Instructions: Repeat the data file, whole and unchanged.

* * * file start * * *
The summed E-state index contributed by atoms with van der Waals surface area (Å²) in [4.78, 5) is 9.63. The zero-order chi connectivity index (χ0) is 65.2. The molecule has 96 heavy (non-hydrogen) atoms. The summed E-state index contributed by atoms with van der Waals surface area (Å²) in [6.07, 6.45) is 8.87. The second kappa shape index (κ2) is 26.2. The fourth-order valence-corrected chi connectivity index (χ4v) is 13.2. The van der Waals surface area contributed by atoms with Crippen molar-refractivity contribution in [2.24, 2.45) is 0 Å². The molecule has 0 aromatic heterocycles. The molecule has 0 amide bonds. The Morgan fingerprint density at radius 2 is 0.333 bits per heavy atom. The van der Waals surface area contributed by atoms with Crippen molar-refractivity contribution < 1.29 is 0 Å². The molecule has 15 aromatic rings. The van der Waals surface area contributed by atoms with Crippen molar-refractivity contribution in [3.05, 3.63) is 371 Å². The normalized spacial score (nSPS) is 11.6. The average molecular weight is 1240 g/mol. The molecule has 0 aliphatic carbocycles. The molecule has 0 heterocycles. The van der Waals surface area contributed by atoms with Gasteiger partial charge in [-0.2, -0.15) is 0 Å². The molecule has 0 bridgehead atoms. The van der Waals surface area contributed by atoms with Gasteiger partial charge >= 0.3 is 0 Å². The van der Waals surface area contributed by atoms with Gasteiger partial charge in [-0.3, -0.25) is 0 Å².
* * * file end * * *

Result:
The summed E-state index contributed by atoms with van der Waals surface area (Å²) in [4.78, 5) is 9.63. The zero-order chi connectivity index (χ0) is 65.2. The molecule has 96 heavy (non-hydrogen) atoms. The summed E-state index contributed by atoms with van der Waals surface area (Å²) in [6.07, 6.45) is 8.87. The second kappa shape index (κ2) is 26.2. The fourth-order valence-corrected chi connectivity index (χ4v) is 13.2. The van der Waals surface area contributed by atoms with Crippen molar-refractivity contribution in [2.24, 2.45) is 0 Å². The molecule has 0 aromatic heterocycles. The molecule has 0 amide bonds. The Morgan fingerprint density at radius 2 is 0.333 bits per heavy atom. The van der Waals surface area contributed by atoms with Crippen molar-refractivity contribution < 1.29 is 0 Å². The molecule has 15 aromatic rings. The van der Waals surface area contributed by atoms with Crippen molar-refractivity contribution in [3.05, 3.63) is 371 Å². The normalized spacial score (nSPS) is 11.6. The average molecular weight is 1240 g/mol. The molecule has 0 aliphatic carbocycles. The molecule has 0 heterocycles. The van der Waals surface area contributed by atoms with Gasteiger partial charge in [-0.2, -0.15) is 0 Å². The molecule has 0 bridgehead atoms. The van der Waals surface area contributed by atoms with Gasteiger partial charge >= 0.3 is 0 Å². The van der Waals surface area contributed by atoms with Gasteiger partial charge in [-0.3, -0.25) is 0 Å².